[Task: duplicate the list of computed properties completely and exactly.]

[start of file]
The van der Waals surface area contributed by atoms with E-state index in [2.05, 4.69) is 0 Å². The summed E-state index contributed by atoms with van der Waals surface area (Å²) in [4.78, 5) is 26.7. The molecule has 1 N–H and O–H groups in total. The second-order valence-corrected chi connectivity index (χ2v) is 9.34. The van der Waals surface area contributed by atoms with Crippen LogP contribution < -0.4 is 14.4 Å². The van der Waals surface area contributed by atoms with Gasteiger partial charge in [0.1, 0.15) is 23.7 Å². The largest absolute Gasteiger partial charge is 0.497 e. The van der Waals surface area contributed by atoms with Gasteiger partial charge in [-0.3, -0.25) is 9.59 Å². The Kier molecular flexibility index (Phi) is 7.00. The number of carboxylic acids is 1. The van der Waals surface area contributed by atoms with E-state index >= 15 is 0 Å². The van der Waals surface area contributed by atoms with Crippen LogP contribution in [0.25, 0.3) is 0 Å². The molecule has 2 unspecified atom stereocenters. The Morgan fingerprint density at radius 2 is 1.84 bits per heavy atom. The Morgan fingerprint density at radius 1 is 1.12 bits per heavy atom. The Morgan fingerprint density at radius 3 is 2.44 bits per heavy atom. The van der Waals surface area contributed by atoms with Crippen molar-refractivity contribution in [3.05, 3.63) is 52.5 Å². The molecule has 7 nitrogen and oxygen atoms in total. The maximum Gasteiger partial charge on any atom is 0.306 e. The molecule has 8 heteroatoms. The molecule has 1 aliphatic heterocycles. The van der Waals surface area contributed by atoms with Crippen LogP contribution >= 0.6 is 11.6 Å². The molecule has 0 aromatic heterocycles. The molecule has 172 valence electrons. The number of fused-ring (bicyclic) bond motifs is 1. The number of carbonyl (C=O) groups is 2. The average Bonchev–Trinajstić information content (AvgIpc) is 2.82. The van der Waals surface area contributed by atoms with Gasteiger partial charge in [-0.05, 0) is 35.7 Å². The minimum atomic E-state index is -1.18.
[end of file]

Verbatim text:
The van der Waals surface area contributed by atoms with E-state index in [2.05, 4.69) is 0 Å². The summed E-state index contributed by atoms with van der Waals surface area (Å²) in [4.78, 5) is 26.7. The molecule has 1 N–H and O–H groups in total. The second-order valence-corrected chi connectivity index (χ2v) is 9.34. The van der Waals surface area contributed by atoms with Crippen LogP contribution < -0.4 is 14.4 Å². The van der Waals surface area contributed by atoms with Gasteiger partial charge in [0.1, 0.15) is 23.7 Å². The largest absolute Gasteiger partial charge is 0.497 e. The van der Waals surface area contributed by atoms with Gasteiger partial charge in [-0.3, -0.25) is 9.59 Å². The Kier molecular flexibility index (Phi) is 7.00. The number of carboxylic acids is 1. The van der Waals surface area contributed by atoms with E-state index >= 15 is 0 Å². The van der Waals surface area contributed by atoms with Crippen LogP contribution in [0.25, 0.3) is 0 Å². The molecule has 2 unspecified atom stereocenters. The Morgan fingerprint density at radius 2 is 1.84 bits per heavy atom. The Morgan fingerprint density at radius 1 is 1.12 bits per heavy atom. The Morgan fingerprint density at radius 3 is 2.44 bits per heavy atom. The van der Waals surface area contributed by atoms with Crippen molar-refractivity contribution in [3.05, 3.63) is 52.5 Å². The molecule has 7 nitrogen and oxygen atoms in total. The maximum Gasteiger partial charge on any atom is 0.306 e. The molecule has 8 heteroatoms. The molecule has 1 aliphatic heterocycles. The van der Waals surface area contributed by atoms with Crippen LogP contribution >= 0.6 is 11.6 Å². The molecule has 0 aromatic heterocycles. The molecule has 172 valence electrons. The number of fused-ring (bicyclic) bond motifs is 1. The number of carbonyl (C=O) groups is 2. The average Bonchev–Trinajstić information content (AvgIpc) is 2.82. The van der Waals surface area contributed by atoms with Gasteiger partial charge in [-0.05, 0) is 35.7 Å². The minimum atomic E-state index is -1.18.